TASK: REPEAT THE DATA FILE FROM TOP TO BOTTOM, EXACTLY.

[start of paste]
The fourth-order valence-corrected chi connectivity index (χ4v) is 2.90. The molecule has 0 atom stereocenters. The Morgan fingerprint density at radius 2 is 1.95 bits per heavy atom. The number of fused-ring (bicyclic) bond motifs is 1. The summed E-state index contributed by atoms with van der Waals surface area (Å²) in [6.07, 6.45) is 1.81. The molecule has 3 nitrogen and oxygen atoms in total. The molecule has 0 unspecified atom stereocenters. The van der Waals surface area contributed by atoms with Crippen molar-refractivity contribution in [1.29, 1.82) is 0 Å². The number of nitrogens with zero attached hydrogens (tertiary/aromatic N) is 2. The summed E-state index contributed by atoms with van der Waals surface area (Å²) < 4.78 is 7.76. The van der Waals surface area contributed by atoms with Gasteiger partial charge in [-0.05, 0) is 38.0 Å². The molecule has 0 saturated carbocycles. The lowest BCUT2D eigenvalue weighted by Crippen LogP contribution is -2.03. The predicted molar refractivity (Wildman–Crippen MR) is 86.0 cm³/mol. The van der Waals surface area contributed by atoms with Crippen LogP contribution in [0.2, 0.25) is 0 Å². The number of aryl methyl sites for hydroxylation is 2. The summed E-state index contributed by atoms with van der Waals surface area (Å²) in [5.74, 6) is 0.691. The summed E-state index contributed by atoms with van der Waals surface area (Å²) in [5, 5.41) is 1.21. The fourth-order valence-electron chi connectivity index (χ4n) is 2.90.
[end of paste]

The fourth-order valence-corrected chi connectivity index (χ4v) is 2.90. The molecule has 0 atom stereocenters. The Morgan fingerprint density at radius 2 is 1.95 bits per heavy atom. The number of fused-ring (bicyclic) bond motifs is 1. The summed E-state index contributed by atoms with van der Waals surface area (Å²) in [6.07, 6.45) is 1.81. The molecule has 3 nitrogen and oxygen atoms in total. The molecule has 0 unspecified atom stereocenters. The van der Waals surface area contributed by atoms with Crippen molar-refractivity contribution in [1.29, 1.82) is 0 Å². The number of nitrogens with zero attached hydrogens (tertiary/aromatic N) is 2. The summed E-state index contributed by atoms with van der Waals surface area (Å²) < 4.78 is 7.76. The van der Waals surface area contributed by atoms with Gasteiger partial charge in [-0.05, 0) is 38.0 Å². The molecule has 0 saturated carbocycles. The lowest BCUT2D eigenvalue weighted by Crippen LogP contribution is -2.03. The predicted molar refractivity (Wildman–Crippen MR) is 86.0 cm³/mol. The van der Waals surface area contributed by atoms with Crippen LogP contribution in [0.2, 0.25) is 0 Å². The number of aryl methyl sites for hydroxylation is 2. The summed E-state index contributed by atoms with van der Waals surface area (Å²) in [5.74, 6) is 0.691. The summed E-state index contributed by atoms with van der Waals surface area (Å²) in [5, 5.41) is 1.21. The fourth-order valence-electron chi connectivity index (χ4n) is 2.90.